Superbowl PR Campaign
Talk about a ROI that pays off. Did you know the most popular Superbowl commercial from 2011 spent about a penny to reach each consumer?
That’s right; the Volkswagen Mini Vader ad was watched by 166 million people and, assuming the car maker spent the average $2.5 million for the 30-second spot, their cost per view comes down to .015 cents. For Volkswagen or any company, those are remarkable numbers that make even Google Adsense look expensive.
That Volkswagen ad reached 111 million people from the Super Bowl alone, but when you add the 55 million people who watched it on YouTube, the total viewership jumps to 160 million viewers and keeps growing. Now that is the power of social media and a successful publicity campaign.
I converse with business owners all the time who try to convince me that an ad campaign is better than a public relations campaign. They cite statistics on how they know who sees their ad and I don’t argue with their statistics. I will tell them that a successful publicity campaign keeps working for you, long after the campaign is over, and this Darth Vader ad is proof. Even this article continues to lower of that Super Bowl buy.
Of course, the social media galaxy stars were aligned for that Volkswagen commercial. Viewers liked it and forwarded it to their friends. USA Today did a write-up on the mystery boy, and the national morning TV programs all laughed about it.
What we can learn from a Super Bowl social media campaign?
Social media isn’t as easy in the galaxy we live in, but here is what we can learn from the publicity that surrounded that Volkswagen commercial. In short, your message must resonate with viewers and invoke emotion. Your commercial or story must have a plot that keeps viewers tuned in and it should be well produced, which means music, words, actors, storylines, and special effects must all work together to support the message and tease the viewer.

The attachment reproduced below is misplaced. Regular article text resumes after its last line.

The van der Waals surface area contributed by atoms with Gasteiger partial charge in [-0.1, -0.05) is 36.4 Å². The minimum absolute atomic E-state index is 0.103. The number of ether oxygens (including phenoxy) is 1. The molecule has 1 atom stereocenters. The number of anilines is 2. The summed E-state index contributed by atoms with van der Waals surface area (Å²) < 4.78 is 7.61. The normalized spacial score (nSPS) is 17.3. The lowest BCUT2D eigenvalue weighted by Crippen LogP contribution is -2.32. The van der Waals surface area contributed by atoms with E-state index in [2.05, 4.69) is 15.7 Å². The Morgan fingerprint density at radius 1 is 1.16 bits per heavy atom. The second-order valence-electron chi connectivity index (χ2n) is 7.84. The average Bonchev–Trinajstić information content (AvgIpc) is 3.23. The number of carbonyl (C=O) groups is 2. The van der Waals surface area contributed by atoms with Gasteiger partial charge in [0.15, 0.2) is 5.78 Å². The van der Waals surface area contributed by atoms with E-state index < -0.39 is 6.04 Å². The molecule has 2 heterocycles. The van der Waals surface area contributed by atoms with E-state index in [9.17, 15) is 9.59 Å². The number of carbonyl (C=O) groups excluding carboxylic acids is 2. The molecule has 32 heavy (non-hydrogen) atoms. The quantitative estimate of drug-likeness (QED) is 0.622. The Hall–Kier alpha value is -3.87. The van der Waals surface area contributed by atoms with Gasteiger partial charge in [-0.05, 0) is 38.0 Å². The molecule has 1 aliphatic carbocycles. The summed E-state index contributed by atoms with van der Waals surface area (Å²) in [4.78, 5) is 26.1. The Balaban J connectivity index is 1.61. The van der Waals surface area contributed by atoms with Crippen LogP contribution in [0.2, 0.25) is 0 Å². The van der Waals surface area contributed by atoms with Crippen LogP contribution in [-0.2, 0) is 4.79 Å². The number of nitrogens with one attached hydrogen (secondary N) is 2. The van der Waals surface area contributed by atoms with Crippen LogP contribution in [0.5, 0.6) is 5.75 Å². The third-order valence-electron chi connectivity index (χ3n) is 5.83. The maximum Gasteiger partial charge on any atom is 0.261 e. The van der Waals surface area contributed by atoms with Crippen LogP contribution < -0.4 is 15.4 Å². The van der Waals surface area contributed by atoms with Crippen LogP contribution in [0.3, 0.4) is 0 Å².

It sounds so easy, right? If it was that easy, why do we all tune out when commercials come on TV? It’s because they’re boring and blatant with their messages. I discussed this with friends while watching a football game during the playoffs.
“They don’t produce creative commercials anymore,” I said. “It’s like the creative brain trust has been diluted between all of the new mediums.”
But that won’t happen on Super Bowl Sunday. The best creative minds will be competing against each other for your attention. And then on Monday, the best publicists in the world start competing to remind you about those commercials. If they’re successful, you will know it as soon as you find yourself looking for that ad on YouTube.
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Mark Macias is a former Executive Producer with WNBC, Senior Producer with WCBS and Special Projects Producer with NBC. He’s also the author of the communications book, Beat the Press: Your Guide to Managing the Media. Macias now consults small and large businesses on how to get publicity. You can read more on his firm at MaciasPR.